Is Steel-Cased Ammunition Really All That Bad? ~ VIDEO

U.S.A. -( COVID 19 and Joe Biden suck, they have driven the price of ammo through the roof, even previously-affordable steel-cased stuff. This is a huge problem given the recent surge in new gun-owners who are looking to hone their skills on their new guns, but simply can’t. They either can’t afford the rounds or can’t find the rounds at all – and whenever they can, the majority of the rounds are steel-cased.

These rounds are often maligned for performance, reliability, and being generally inferior to brass-cased ammo. But are they really? Let’s take a closer look.

Steel-Cased Ammo

As its name suggests, steel-cased ammo utilizes steel for its shell casings instead of brass (or in the case of older Soviet ammo, bi-metal). Americans first got a taste for steel-cased rounds when China began exporting its arms and ammo to the US in the 1980s.

With a price tag well below the average cost of American-made brass-cased ammo, many American shooters on a budget gobbled up the ammo in droves. But shortly thereafter, many found that the rounds weren’t performing as accurately, or reliably in their American firearms.

The same held true a few years later when Russian Saigas, Mosin Nagants, and SKS carbines hit the market -but not for those guns. Many shooters began to see the value of steel-cased ammo when $299 Saiga carbines were able to chew through the stuff without a single hiccup.  It may not have been match-grade or the cleanliest ammo, but the Soviet calibers ran perfectly in Soviet-designed firearms.


What about American guns? Well, it depended on the action and type more than anything. The direct-impingement AR-15 can be ammo sensitive especially when not ran, ‘wet’. This was even more the case a few years ago when most companies made sure their guns were precisely gassed.

Arsenal SGL-21 Russian AKM
Soviet-pattern firearms like this Russian-made Arsenal SGL-21 eat up steel-cased ammo with no problems. IMG Jim Grant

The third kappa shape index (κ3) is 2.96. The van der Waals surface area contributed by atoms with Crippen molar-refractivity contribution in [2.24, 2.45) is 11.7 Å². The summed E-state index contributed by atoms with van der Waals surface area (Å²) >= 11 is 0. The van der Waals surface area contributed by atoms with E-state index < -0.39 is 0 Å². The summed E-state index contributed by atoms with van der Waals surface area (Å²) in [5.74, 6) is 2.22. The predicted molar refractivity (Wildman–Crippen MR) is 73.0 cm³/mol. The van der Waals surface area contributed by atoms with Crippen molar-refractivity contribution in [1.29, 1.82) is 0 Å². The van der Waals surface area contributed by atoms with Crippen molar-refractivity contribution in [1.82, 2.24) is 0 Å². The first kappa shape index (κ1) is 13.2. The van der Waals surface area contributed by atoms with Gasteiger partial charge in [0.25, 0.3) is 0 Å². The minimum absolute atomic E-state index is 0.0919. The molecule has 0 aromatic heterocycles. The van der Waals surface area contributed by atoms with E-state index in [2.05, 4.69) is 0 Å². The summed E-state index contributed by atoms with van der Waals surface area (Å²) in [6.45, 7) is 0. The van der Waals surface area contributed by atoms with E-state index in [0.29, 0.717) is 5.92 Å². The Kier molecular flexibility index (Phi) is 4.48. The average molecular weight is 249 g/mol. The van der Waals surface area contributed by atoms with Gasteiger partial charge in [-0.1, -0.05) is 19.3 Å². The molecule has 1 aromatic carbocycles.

In a world where all ammo is accurately loaded, finely-tuned gas systems are ideal, the gun has less felt recoil, lasts longer, and requires less cleaning. But many companies around the mid-2000s discovered that customers were complaining that their guns weren’t reliable because they wouldn’t run Russian steel-cased ammo very well.

The solution was simple – they over-gassed their guns. This is true of PSA, SIG, Anderson, Colt, and basically everyone today. But don’t get me wrong, they aren’t over-gassed to the point of negatively impacting performance. The guns are just slightly over-gassed to ensure reliable operation with underpowered cheap ammo.

Bottom line: most modern firearms will have no issues whatsoever running with steel-cased ammo, but I would still recommend thorough lubrication and regular cleaning.

Pros vs Cons

Why would shooters pick steel-cased rounds over standard ammo?

Price. That’s it. That’s the only real advantage of the ammo.

As far as downsides, there are a few objective drawbacks to running steel and a few man-made ones.

While the steel used in the ammo’s casings is relatively mild, and thus not terribly hard, it is still harder than brass. This means any component it comes in contact with will wear faster than if a shooter was running brass-cased rounds. The other real downside is that steel’s coefficient of friction is greater than that of brass, so when the spent casing is being extracted from a hot chamber, it requires more force to break the initial bond.

Arsenal SLR-107UR
The author with his Arsenal SLR-107UR Bulgarian AKM blasting through some steel-cased ammo. IMG Jim Grant

This in turn means more force is exerted on your firearm’s extractor which can lead to premature breakages if the gun wasn’t designed for the rounds in the first place. (SKS / AK owners, needn’t worry.)

As far as man-made issues, many ranges ban the use of steel-cased ammo out of concern for their backstops – this is particularly true with indoor ranges.  This is because most steel-cased ammo uses a mild steel core, and is difficult for ranges to differentiate from armor-piercing steel-core ammo which would quickly destroy targets.

The other manufactured downside is that some companies will tell shooters that using steel-cased ammo voids their warranty. In my not-so-humble-opinion, this is a cop-out to let companies brush off shooters who want to run cheap ammo in their gun.


In a nutshell, steel-cased ammo is good to go. It’s not as powerful, clean, or pretty as brass-cased stuff, but it runs fine if your gun is properly-gassed. Just make sure to check your gun’s warranty before running it, just in case.